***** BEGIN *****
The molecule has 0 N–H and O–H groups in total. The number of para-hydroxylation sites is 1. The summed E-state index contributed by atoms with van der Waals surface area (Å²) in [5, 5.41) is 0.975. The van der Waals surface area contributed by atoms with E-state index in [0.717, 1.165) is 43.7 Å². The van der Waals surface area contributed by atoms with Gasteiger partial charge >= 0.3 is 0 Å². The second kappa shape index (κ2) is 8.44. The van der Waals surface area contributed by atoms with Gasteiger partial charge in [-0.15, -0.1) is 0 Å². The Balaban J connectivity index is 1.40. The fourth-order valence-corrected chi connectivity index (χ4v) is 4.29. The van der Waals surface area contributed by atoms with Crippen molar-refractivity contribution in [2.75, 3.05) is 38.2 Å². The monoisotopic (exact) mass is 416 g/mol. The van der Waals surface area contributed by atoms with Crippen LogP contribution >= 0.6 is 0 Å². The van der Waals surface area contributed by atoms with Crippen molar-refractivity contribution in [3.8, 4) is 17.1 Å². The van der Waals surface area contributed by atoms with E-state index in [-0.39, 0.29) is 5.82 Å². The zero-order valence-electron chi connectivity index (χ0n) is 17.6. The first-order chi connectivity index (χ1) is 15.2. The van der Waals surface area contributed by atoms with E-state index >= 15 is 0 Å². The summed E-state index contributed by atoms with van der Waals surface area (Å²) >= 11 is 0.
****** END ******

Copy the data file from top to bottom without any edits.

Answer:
The molecule has 0 N–H and O–H groups in total. The number of para-hydroxylation sites is 1. The summed E-state index contributed by atoms with van der Waals surface area (Å²) in [5, 5.41) is 0.975. The van der Waals surface area contributed by atoms with E-state index in [0.717, 1.165) is 43.7 Å². The van der Waals surface area contributed by atoms with Gasteiger partial charge >= 0.3 is 0 Å². The second kappa shape index (κ2) is 8.44. The van der Waals surface area contributed by atoms with Gasteiger partial charge in [-0.15, -0.1) is 0 Å². The Balaban J connectivity index is 1.40. The fourth-order valence-corrected chi connectivity index (χ4v) is 4.29. The van der Waals surface area contributed by atoms with Crippen molar-refractivity contribution in [2.75, 3.05) is 38.2 Å². The monoisotopic (exact) mass is 416 g/mol. The van der Waals surface area contributed by atoms with Crippen LogP contribution >= 0.6 is 0 Å². The van der Waals surface area contributed by atoms with Crippen molar-refractivity contribution in [3.8, 4) is 17.1 Å². The van der Waals surface area contributed by atoms with E-state index in [-0.39, 0.29) is 5.82 Å². The zero-order valence-electron chi connectivity index (χ0n) is 17.6. The first-order chi connectivity index (χ1) is 15.2. The van der Waals surface area contributed by atoms with E-state index >= 15 is 0 Å². The summed E-state index contributed by atoms with van der Waals surface area (Å²) >= 11 is 0.